Pathos, Ancient Sex, Ink On A Pin
What’s going on? Why does aging make me feel more like Sisyphus than Peter Pan? It might be the slow accumulation of moments of madness. Don’t get me wrong; surreal is OK as a creative road less traveled, but not in the WTF world of sad celebrity. A couple of recent instances got me almost energized.
Moment of Madness 1: The much-vaunted Monty Python reunion gig sells out in 43.5 seconds. There is an immediate announcement of a further four dates. Maybe this sudden breakdown in consensus reality is due to Eric Idle’s promise that there will be “a little comedy, some pathos, music, and a tiny bit of ancient sex.” That sounds a little too much like an average Thursday night at home to make me want to waste hundreds of hard-earned beer vouchers (that’s £s, $s, etc) for a plastic seat in a big dome five hours drive away in London watching over-seventies re-live the sixties.
Moment of Madness 2: The UK press goes bonkers because a 75-year-old TV presenter announces he’s had a tattoo. David Dimbleby, the chairman of Question Time, a popular weekly political show, let it be known that he had recently had a scorpion tattooed on his shoulder to represent his astrological birth sign. Cue media feeding frenzy; never mind the innumerable anguished adolescents going for their first tattoo for whatever reason; the criminals with their tribal branding; the millions of beautiful timeless ritual markings celebrating centuries of cultural heritage. “Dumbleby” has had a tattoo. What preoccupied the British Press was leg-count. It seems the scorpion only had six legs which means it can’t be a scorpion but has to be a lobster. Yawn. There are precedents. An album by Megadeath had a six leg scorpion on the cover for example. But the saga got worse. There was speculation that a scorpion tattoo could be a warning that the bearer has AIDS, is a recovering drug addict, or even a Cuban hitman. I have a soft spot for Mr Dimbleby. He takes no nonsense from any of the high profile politicians on his show and delights in knocking them off their high horses. But it would be much more of a story if this pillar of the establishment was really a secret druggie (he wouldn’t be the first) and in his spare time nips over to Havana to “retire” a few Cubans. Question Time would never be the same again. And neither would having a tattoo as a statement of youthful defiance.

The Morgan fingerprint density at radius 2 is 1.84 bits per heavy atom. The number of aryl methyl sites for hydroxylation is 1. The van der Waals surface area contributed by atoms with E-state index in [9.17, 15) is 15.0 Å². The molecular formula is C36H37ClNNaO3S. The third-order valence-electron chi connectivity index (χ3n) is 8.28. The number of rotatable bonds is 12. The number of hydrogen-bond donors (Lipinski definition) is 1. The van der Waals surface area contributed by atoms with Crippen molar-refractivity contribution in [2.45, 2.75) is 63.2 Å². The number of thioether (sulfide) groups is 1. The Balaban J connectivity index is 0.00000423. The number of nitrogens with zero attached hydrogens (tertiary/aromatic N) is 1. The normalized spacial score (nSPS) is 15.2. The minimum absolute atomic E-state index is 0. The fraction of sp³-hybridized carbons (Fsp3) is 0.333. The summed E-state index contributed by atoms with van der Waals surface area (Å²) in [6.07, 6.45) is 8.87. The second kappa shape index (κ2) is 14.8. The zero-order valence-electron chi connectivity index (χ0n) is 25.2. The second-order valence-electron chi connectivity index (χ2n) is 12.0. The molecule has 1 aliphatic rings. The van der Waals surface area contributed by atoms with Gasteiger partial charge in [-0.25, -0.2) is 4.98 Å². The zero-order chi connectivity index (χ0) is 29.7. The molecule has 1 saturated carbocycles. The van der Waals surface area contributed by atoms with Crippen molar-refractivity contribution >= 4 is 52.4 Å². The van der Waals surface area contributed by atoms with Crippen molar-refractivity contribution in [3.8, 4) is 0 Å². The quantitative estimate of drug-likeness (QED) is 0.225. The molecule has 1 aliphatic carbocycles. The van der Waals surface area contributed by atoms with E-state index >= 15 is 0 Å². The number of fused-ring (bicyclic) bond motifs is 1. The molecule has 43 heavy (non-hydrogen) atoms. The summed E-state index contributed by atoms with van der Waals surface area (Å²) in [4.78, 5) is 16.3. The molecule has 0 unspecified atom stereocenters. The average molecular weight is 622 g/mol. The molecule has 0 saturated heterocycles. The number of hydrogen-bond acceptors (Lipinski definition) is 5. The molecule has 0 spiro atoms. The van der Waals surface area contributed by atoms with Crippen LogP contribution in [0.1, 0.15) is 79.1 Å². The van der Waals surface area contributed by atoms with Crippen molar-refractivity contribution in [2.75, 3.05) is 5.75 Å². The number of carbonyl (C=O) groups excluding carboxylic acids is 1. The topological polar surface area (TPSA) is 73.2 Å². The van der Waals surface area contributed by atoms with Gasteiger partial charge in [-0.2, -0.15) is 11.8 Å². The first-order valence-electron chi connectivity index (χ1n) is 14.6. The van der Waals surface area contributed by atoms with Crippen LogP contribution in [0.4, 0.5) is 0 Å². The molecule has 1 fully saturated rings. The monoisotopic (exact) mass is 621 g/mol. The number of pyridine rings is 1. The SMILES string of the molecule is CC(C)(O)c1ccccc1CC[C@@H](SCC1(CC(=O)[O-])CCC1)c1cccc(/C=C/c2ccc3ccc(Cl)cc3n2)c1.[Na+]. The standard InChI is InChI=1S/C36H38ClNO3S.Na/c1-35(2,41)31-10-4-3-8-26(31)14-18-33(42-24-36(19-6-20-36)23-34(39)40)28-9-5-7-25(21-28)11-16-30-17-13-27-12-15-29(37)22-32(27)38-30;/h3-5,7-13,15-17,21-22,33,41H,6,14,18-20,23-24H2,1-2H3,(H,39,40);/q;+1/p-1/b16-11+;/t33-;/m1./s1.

I don’t believe you are ever too old to tattoo. But if Dimbers was making a statement it pales into insignificance compared to some of the tattoos I have seen with my own eyes.
Like the Punk who etched “T H E E X P L O I T E D” on his forehead in a very amateur fashion. Then there was the woman in a pub in Pinner, North London, who proudly displayed a tattoo of a serpent disappearing into her bottom. And finally, the 28 stone man who challenged all-comers to a staring-out contest. He invariably won as he would drop his pants and use the big blue eyes tattooed on his buttocks: they never did blink.
I will never have a tattoo, ever. It’s personal choice. But if I ever get a varicose vein I might just get a permanent marker and draw seven legs on it. That will do for me.
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